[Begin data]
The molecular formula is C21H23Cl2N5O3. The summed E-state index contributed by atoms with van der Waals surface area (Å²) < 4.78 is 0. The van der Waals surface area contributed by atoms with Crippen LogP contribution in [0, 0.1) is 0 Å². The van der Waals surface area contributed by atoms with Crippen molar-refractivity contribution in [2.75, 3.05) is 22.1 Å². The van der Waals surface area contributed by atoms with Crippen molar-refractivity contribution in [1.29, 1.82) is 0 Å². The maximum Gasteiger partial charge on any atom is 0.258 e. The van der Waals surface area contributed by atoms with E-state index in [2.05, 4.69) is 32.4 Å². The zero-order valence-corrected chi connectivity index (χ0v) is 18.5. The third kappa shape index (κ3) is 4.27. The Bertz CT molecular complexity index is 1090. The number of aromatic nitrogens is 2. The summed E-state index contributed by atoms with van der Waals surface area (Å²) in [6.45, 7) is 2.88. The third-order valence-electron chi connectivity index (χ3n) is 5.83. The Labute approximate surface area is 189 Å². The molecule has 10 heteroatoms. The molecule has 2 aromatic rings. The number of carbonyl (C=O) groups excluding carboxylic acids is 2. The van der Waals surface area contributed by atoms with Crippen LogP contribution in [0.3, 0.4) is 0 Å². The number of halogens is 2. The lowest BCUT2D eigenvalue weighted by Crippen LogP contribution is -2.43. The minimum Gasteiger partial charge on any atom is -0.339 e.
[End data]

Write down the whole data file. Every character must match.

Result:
The molecular formula is C21H23Cl2N5O3. The summed E-state index contributed by atoms with van der Waals surface area (Å²) < 4.78 is 0. The van der Waals surface area contributed by atoms with Crippen LogP contribution in [0, 0.1) is 0 Å². The van der Waals surface area contributed by atoms with Crippen molar-refractivity contribution in [2.75, 3.05) is 22.1 Å². The van der Waals surface area contributed by atoms with Crippen molar-refractivity contribution in [1.29, 1.82) is 0 Å². The maximum Gasteiger partial charge on any atom is 0.258 e. The van der Waals surface area contributed by atoms with E-state index in [2.05, 4.69) is 32.4 Å². The zero-order valence-corrected chi connectivity index (χ0v) is 18.5. The third kappa shape index (κ3) is 4.27. The Bertz CT molecular complexity index is 1090. The number of aromatic nitrogens is 2. The summed E-state index contributed by atoms with van der Waals surface area (Å²) in [6.45, 7) is 2.88. The third-order valence-electron chi connectivity index (χ3n) is 5.83. The Labute approximate surface area is 189 Å². The molecule has 10 heteroatoms. The molecule has 2 aromatic rings. The number of carbonyl (C=O) groups excluding carboxylic acids is 2. The van der Waals surface area contributed by atoms with Crippen LogP contribution in [0.3, 0.4) is 0 Å². The number of halogens is 2. The lowest BCUT2D eigenvalue weighted by Crippen LogP contribution is -2.43. The minimum Gasteiger partial charge on any atom is -0.339 e.